Musical Illiteracy Revisited

Here are a few paragraphs from an article by Quentin Faulkner in the Summer 2008 issue of Sacred Music:

….Since the advent of the mass media and of amplified and recorded music (in the 1920s and 30s), there have been several generations in the developed world who have been subjected to the entertainment paradigm: a soloist or a small group of singers (the few) who perform for an audience (the many). The vast majority of people in the modern world now assume without question that “music” is the few (with musical talent and ability) performing for the many (without it).

Furthermore, the ubiquitous availability of recorded music has obviated the necessity for people to sing. Singing lullabies to infants and children, once an almost instinctive parental urge, has yielded to playing recorded music to pacify children. Singing in the family, once a primary way both of entertainment and of community-building, has practically vanished. Most children, as a result, grow up with no model for family or group singing, and with the assumption that one need not sing, need only listen. If we grant that music is in many ways similar to language, then we might ask ourselves the question, “If a child only hears spoken language through the medium of a recording, will that child be inclined to develop skill in speaking?”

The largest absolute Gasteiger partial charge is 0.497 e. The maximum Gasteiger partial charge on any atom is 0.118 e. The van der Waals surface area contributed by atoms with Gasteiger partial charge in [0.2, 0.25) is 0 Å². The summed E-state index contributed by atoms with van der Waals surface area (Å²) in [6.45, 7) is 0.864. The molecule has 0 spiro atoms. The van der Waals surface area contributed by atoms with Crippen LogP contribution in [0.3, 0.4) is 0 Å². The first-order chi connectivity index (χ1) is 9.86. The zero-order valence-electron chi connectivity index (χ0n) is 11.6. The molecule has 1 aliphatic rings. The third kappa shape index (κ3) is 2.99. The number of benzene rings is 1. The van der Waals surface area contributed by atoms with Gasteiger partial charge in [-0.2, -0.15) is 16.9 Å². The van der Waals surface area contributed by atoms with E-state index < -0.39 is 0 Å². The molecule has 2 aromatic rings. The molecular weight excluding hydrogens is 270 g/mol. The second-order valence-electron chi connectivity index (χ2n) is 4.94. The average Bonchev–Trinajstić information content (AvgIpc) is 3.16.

I don’t know the answer to that question, because (I hope!) no one has ever conducted that experiment. But it’s reasonable to suspect that, since young children aren’t sung to and aren’t expected to sing, many of them will not grow up with any ability to sing, and many others will grow up with their ability to sing impaired. It’s a matter of connecting (or not connecting) ears with throats. Whatever school music curriculum these children are exposed to is unlikely to address their disability; school music curricula these days are often modeled on the entertainment paradigm. These children’s attempts to sing are likely to be met with ridicule, and to cause them intense embarrassment. The result is adults who cannot sing, or sing badly, and who avoid singing like the plague. Such people, in my mind, are to be pitied, not censured.

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